Avatar isn't the first 3D film - or the first sci-fi film - to tackle issues of colonialism, and neither is it the first to feature CGI characters. If the set-up of the movie had been that original, not even Cameron could have got such lavish backing for it. The game-changer must be the best, not the newest. It must take familiar and popular elements to a new level. The previous two game-changers were not distinguished by their originality, but by their extraordinary invention and their capacity to place a new spin on what had gone before.
I saw this gem in a review of James Cameron's new movie Avatar. It's certainly not the first time I've read variations on this view of commercially successful innovators. But it bears repeating. The first-mover advantage doesn't mean much if your implementation isn't great. In fact, innovators face a tremendous challenge overcoming inertia. That's why Hollywood sequels are such a mainstay of box office commercialism. People know what they're getting and it doesn't require much cognitive effort from buyers to make the 'safe' choice.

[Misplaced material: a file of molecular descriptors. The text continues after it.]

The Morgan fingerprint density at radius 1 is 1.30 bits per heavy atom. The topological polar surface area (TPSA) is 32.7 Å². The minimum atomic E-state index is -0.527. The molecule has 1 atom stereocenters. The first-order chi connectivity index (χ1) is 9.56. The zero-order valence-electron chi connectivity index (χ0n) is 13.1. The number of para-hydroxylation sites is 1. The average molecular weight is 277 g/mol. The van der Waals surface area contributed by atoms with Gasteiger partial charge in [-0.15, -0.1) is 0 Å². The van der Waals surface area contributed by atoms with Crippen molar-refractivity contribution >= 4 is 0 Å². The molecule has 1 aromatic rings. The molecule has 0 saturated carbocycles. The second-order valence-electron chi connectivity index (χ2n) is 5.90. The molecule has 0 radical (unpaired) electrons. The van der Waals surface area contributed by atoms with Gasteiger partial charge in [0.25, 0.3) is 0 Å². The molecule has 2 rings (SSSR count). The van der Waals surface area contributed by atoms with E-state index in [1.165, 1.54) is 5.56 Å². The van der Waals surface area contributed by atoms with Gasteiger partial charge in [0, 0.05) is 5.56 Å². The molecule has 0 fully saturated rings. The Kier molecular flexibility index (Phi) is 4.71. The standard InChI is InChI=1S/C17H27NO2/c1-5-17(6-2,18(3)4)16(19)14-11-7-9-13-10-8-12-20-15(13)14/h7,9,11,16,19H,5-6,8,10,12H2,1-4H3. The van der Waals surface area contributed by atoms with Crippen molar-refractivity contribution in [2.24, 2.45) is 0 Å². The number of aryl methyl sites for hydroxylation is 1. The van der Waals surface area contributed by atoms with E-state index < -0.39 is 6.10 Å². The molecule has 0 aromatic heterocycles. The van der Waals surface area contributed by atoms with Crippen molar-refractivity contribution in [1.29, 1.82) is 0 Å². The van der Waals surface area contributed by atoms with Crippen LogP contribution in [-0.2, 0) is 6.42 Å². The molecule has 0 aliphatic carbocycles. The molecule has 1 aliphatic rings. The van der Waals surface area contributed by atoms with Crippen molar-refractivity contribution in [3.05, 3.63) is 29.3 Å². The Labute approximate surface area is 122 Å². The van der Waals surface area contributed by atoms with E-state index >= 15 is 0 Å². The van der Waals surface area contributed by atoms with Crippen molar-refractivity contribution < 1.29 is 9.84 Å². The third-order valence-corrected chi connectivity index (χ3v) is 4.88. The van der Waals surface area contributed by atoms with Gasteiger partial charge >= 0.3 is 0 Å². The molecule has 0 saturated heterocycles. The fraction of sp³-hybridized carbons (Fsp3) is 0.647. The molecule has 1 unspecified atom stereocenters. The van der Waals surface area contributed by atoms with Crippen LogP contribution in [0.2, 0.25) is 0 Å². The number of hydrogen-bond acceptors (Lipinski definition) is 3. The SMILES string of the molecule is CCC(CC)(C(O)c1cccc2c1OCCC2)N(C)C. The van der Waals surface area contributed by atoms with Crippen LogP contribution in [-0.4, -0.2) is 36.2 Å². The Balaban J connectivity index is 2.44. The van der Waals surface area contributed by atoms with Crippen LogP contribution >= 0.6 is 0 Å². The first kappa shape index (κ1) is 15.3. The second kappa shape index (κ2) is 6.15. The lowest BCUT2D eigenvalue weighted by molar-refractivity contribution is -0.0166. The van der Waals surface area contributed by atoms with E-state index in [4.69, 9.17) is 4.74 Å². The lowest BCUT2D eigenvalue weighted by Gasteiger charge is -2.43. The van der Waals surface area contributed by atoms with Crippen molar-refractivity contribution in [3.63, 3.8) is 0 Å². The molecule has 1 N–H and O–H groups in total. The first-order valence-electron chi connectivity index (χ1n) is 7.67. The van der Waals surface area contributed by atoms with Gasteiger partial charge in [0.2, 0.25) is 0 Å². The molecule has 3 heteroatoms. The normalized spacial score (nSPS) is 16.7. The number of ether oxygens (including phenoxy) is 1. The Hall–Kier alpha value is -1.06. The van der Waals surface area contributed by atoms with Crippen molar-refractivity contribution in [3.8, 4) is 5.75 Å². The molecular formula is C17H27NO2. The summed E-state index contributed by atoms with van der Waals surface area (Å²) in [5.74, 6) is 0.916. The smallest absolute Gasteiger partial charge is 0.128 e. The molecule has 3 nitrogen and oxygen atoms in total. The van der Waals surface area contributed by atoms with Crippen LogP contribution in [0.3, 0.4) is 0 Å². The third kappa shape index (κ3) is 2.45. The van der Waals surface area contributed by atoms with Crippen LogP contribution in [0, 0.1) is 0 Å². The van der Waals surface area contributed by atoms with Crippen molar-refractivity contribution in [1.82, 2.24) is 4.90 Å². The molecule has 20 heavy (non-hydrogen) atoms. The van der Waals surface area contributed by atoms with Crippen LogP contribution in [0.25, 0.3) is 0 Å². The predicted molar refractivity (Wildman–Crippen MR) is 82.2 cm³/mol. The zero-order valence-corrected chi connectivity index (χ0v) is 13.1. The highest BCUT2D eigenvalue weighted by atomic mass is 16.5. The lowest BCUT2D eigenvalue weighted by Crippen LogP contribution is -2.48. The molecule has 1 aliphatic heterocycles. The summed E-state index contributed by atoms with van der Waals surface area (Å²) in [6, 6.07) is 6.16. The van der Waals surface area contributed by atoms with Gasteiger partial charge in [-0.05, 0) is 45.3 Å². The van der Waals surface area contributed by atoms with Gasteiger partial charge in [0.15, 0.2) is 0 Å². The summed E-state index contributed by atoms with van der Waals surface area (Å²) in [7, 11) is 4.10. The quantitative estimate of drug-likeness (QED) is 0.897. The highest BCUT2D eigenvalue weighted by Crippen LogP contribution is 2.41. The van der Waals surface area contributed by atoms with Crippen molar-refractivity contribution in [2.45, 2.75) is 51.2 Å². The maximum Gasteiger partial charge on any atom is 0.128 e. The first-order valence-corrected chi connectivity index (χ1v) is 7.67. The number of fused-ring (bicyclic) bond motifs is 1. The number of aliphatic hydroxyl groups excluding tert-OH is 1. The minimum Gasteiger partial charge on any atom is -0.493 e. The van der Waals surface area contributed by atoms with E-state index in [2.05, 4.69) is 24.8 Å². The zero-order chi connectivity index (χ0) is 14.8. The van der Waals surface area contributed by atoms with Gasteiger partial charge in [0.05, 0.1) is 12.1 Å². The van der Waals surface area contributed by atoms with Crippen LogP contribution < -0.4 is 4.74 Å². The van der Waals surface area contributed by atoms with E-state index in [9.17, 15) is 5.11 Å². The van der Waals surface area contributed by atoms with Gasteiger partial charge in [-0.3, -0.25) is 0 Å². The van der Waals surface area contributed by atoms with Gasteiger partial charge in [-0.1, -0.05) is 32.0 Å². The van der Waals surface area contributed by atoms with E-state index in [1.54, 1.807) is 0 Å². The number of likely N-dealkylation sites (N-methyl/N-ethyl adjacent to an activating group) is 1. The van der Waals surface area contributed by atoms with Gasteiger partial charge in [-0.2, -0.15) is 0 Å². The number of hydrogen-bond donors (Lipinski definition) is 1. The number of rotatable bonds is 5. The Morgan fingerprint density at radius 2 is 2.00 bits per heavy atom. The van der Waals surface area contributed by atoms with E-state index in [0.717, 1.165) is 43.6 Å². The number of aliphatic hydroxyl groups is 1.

So the lesson I take from these kind of examples is that you really need to focus on what your product does for the end-user, not necessarily what new technology is under the covers. The really great products take a technology that is new (but not-quite-bleeding-edge) and combine it with a deep understanding of what problems it can solve for the viewer, user, or buyer.